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Bartender applies stirring knowledge to new watering hole

Taste
by: KATIE HARTLEY, Kevin Ludwig (left), owner of Beaker & Flask, a bar-restaurant set to open in June, surveys the site with head chef Benjamin Bettinger.

More and more in Portland you find bartenders who know what they're doing. Ten years ago if you ordered a daiquiri in Portland you'd get one of two responses: 'with strawberry?' or 'we don't have a blender.'

Now, unless you go to one of the dive bars here (which are cool in their own way), most bartenders know that all you need to make a proper daiquiri is rum, lime and a little sugar or simple syrup.

I've observed a lot of bartenders since I turned 21 just over 21 years ago. My husband and I always sit at the bar when we go out for a drink. Sitting at a table in the bar feels like going to a movie and hanging out in the lobby. The bar is where the action is. It's fun to watch them behind the bar at work, to see how they do their job.

In a town with a lot of talented bartenders, ask cocktail aficionados to name the five best, and Kevin Ludwig's name will always come up.

Ludwig made a name for himself at Park Kitchen (422 N.W. Eighth Ave., 503-223-7275), where he developed a killer cocktail list to go with the great food.

He left Park Kitchen last year and has been bartending at Clyde Common (1014 S.W. Stark St., 503-228-3333) for the past several months. But you won't find him there in June because that's when he opens his own place called Beaker and Flask (720 S.E. Sandy Blvd., www.beakerandflask.com).

Ludwig (who originally is from Pittsburgh but lived all over the world before moving here in 1993) initially planned on opening Beaker and Flask as a bar with a few small-plate options for food. But, he says, 'my plans changed in a matter of 20 minutes. It's actually been kind of a roller-coaster ride.'

On Jan. 1, Ludwig was at a going-away party for his old friend, Benjamin Bettinger, longtime chef de cuisine at Paley's Place.

'I thought Benny was moving to Seattle but when I mentioned opening my place, he was really interested,' Ludwig says. 'I was thinking I didn't have a good enough kitchen for him. But we were sitting next to Vitaly (Paley, the owner of Paley's Place) and he said that since he'd just remodeled his kitchen he had a bunch of old kitchen equipment he wanted to get rid of.

'So Vitaly ended up selling me his old equipment for practically nothing, and Ben ended up signing on as Beaker and Flask's chef. It worked out great.'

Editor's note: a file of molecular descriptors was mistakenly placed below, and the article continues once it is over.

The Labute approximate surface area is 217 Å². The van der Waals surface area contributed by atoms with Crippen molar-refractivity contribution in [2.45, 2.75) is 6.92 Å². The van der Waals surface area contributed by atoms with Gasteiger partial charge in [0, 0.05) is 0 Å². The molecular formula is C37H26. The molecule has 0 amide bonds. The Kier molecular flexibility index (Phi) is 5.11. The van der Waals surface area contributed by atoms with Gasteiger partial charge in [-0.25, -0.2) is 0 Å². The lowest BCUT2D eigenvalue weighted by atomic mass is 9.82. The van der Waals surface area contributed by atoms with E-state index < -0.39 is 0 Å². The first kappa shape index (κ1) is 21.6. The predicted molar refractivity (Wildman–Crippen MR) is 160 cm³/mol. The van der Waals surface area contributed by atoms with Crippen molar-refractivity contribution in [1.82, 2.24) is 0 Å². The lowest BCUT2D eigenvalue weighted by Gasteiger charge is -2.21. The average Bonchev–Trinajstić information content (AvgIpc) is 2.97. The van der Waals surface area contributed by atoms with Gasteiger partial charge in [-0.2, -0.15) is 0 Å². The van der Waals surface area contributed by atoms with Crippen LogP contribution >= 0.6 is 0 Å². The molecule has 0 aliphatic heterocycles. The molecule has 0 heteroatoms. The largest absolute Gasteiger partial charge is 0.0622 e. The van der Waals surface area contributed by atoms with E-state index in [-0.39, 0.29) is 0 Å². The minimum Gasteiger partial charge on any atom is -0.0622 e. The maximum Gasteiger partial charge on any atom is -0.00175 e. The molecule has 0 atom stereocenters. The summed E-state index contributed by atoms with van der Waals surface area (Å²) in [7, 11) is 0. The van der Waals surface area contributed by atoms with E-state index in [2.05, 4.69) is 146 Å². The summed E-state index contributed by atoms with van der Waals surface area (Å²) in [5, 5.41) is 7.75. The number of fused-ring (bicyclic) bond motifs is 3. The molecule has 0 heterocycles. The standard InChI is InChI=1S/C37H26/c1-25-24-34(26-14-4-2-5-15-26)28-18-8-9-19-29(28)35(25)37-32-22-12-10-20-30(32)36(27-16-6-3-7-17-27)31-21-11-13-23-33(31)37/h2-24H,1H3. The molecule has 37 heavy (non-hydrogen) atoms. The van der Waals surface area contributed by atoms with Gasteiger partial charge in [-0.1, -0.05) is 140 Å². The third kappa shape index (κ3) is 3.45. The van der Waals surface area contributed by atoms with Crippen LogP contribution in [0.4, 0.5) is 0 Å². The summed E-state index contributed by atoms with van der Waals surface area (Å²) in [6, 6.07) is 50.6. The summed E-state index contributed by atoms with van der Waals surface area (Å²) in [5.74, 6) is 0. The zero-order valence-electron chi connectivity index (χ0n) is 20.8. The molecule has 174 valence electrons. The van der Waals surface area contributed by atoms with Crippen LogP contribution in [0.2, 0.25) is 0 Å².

Bettinger won't be Ludwig's only friend working at Beaker and Flask. 'The greatest thing so far about opening this place is that my entire staff will be people I know. That's the benefit of being an old man who has lived in this town for so long,' says Ludwig, who is all of 38.

The focus of Beaker and Flask's food menu will be Northern European cuisine. 'We'll have stews and heartier fare but also bar-style food,' Ludwig says. 'We'll be making our own pretzels. Ben's been working on making a lot of different mustards.'

The cocktail menu will be divided into many sections; one definitely will include exotic cocktails. 'I really like tiki drinks,' he says. 'The whole kitschy side of it. There are a lot of new books on tiki, and last summer I really got into that.'

If everything goes as planned, look for Beaker and Flask to open in mid-June.

Last year Ludwig also helped found the Oregon Bartenders Guild. Check out the Web site a www.oregonbarguild.org .

You'll find forum discussions on everything from how to cut off someone who has had too much to drink to how to make the best Dark and Stormy cocktail.

• • •

There is bad bar news across the river. Regulars call it 'the Bean' but its actual name is Brazen Bean (2075 N.W. Glisan St., 503-294-0636) and Saturday, April 5, will be the last day you can get a martini or smoke a cigar there.

After more than 14 years in business, the Bean's owner, Huston Davis, is closing the popular spot. Why? The Victorian home that houses Brazen Bean has sold. And the rent is going way up.

'I just can't afford it,' Davis says. 'It's pretty sad. My employees and customers are awesome.'

She's relinquishing the location but not the Bean. 'I'd like to reopen someplace else within six months,' she says. 'We're putting everything in storage, and I'm looking at some very cool spaces.'

'I was 24 when I opened the Bean. Now I'm 39. A lot has changed but I love the place. And the emotional response of some of our customers to the closing has been beyond adorable. We'll be back.'

Davis plans to set up a MySpace page either under the name Brazen Bean or the Bean to keep people informed of her progress in finding a new location. Stay tuned.

• • •

Bob Kramer, a chef at Higgins Restaurant, was severely injured in January when a drunken driver drove onto the sidewalk and hit him as he walked his dog. After several surgeries, Bob still is in the hospital and faces more surgery. He and his family need help.

Sponsored by Higgins Restaurant and the Oregon Culinary Institute, several local chefs have organized a Benefit 4 Bob. The event, which includes hors d'oeuvres and a raffle, is 5 p.m. Sunday, April 6, at the Oregon Culinary Institute (1701 S.W. Jefferson St.).

The suggested donation is $75 per person. If you would like to attend Benefit 4 Bob, or you simply want to make a donation, e-mail Melanie, This email address is being protected from spambots. You need JavaScript enabled to view it. or call 503-961-6213.

Send Taste tips to elizabethgadberry @portlandtribune.com.